Budget not enough to help the needy
May 14, 2013
Today, June 1, is Injured Workers' Day, a time to recognize our sisters and brothers who have been injured or made sick on the job and to press for safer workplaces and better treatment of those who have been injured or made sick.
It has been nearly a century since an employer-funded system of compensation for injured workers was first conceived. By now, we should have safe workplaces and good compensation to take care of those who still get injured or made sick. But that is not the case. Workplace injuries remain commonplace, and the supports for injured workers are getting worse, not better.
Since 1996, the amount employers pay into WSIB has dropped from $3.20 per $100 of payroll to $2.26. Ontario's Liberal government recently released a KPMG report aimed at further slashing this important program.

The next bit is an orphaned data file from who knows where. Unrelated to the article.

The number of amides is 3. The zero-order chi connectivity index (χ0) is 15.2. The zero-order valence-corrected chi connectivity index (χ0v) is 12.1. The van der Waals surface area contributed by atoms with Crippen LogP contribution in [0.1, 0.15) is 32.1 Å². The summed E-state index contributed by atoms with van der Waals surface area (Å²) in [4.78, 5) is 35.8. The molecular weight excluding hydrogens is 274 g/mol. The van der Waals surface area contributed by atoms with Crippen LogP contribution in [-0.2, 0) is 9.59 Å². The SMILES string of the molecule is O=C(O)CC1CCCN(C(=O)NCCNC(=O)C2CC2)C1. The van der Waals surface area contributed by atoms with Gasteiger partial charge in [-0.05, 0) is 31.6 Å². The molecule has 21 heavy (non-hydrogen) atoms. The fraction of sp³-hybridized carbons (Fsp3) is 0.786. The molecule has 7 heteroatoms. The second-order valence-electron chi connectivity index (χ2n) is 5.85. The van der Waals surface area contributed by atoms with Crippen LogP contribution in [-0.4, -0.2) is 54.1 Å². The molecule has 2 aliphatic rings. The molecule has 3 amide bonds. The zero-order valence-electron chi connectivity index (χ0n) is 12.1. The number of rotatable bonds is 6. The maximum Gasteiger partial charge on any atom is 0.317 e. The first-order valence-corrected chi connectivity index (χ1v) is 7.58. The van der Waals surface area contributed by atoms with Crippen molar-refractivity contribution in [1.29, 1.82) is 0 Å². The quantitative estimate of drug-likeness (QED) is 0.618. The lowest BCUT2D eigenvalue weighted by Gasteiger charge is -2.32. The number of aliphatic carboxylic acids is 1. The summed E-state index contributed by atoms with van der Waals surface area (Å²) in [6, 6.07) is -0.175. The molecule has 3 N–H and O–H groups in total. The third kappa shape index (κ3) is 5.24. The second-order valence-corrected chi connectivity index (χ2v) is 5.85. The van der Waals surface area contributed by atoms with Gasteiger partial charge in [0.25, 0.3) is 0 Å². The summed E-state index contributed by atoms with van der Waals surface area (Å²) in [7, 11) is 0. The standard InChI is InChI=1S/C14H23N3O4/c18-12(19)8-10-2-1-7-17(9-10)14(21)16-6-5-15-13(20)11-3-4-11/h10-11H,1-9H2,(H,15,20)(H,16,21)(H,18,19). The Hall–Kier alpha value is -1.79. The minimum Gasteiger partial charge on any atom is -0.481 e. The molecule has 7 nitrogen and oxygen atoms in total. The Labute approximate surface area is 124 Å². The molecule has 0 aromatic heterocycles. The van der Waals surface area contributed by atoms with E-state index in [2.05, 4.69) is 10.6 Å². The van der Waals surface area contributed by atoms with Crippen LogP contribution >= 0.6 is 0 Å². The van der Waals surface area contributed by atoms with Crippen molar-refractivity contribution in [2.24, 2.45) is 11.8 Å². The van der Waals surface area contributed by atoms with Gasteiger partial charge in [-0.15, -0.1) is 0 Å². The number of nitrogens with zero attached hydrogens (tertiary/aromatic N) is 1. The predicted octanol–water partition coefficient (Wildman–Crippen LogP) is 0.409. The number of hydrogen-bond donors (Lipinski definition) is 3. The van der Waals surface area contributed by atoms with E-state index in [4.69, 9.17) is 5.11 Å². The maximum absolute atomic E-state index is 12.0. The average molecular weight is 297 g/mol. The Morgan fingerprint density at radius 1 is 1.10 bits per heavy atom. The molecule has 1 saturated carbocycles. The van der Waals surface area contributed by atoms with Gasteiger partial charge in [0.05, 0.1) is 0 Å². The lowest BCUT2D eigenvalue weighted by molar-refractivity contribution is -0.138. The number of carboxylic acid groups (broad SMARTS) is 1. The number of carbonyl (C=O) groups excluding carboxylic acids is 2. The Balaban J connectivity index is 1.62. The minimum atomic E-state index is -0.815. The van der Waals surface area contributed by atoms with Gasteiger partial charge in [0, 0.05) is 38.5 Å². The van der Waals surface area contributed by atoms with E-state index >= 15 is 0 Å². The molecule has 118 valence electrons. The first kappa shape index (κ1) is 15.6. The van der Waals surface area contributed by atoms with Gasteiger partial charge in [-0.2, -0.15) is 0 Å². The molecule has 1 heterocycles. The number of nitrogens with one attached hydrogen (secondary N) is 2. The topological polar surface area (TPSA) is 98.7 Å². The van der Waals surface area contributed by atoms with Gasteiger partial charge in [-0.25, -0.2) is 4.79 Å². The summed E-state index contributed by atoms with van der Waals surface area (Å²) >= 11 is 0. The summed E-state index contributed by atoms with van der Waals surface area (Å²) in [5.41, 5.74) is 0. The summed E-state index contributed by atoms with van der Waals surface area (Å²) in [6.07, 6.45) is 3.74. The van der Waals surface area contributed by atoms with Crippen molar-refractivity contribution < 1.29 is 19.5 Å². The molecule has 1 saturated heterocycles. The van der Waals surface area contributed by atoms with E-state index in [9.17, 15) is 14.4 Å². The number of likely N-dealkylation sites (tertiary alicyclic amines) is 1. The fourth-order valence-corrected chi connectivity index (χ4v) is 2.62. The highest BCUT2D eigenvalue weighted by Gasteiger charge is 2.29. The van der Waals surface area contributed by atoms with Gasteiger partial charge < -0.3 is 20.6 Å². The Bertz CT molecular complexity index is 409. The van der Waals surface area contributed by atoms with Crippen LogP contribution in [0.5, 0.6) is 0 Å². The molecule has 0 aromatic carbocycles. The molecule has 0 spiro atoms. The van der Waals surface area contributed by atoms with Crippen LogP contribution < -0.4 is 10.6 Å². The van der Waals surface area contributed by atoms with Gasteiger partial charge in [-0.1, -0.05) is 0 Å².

Since that report's release, the WSIB has increased the denial of new claims by nearly 50 percent, decreased the average benefit at the final review by nearly 30 percent, cut the number of injured workers who receive a permanent impairment assessment by about 30 percent and laid off more than 300 WSIB staff.
That is not progress.
The real bottom line is this: Workers are being forced to pay for a dangerous program of budget cuts because the Liberals are more committed to spending billions of dollars in ongoing in corporate tax cuts while people who are injured on the job are, more and more, forced into poverty.
CUPE Ontario calls on the Ontario government to:
- Put an end to the poverty facing injured workers
- Extend mandatory WSIB coverage for all workers in all sectors
- Restore injured workers benefits to the full cost of living
- Eliminate experience rating
- Eliminate "deeming" and practices that limit injured workers' post-injury benefits
It is high time that we started valuing everyone in this province. It is high time we made sure that we ensured employers paid for injuries within their workplaces. Then they might take stronger measures to prevent injuries and job-related illnesses from happening in the first place.
Fred and Candace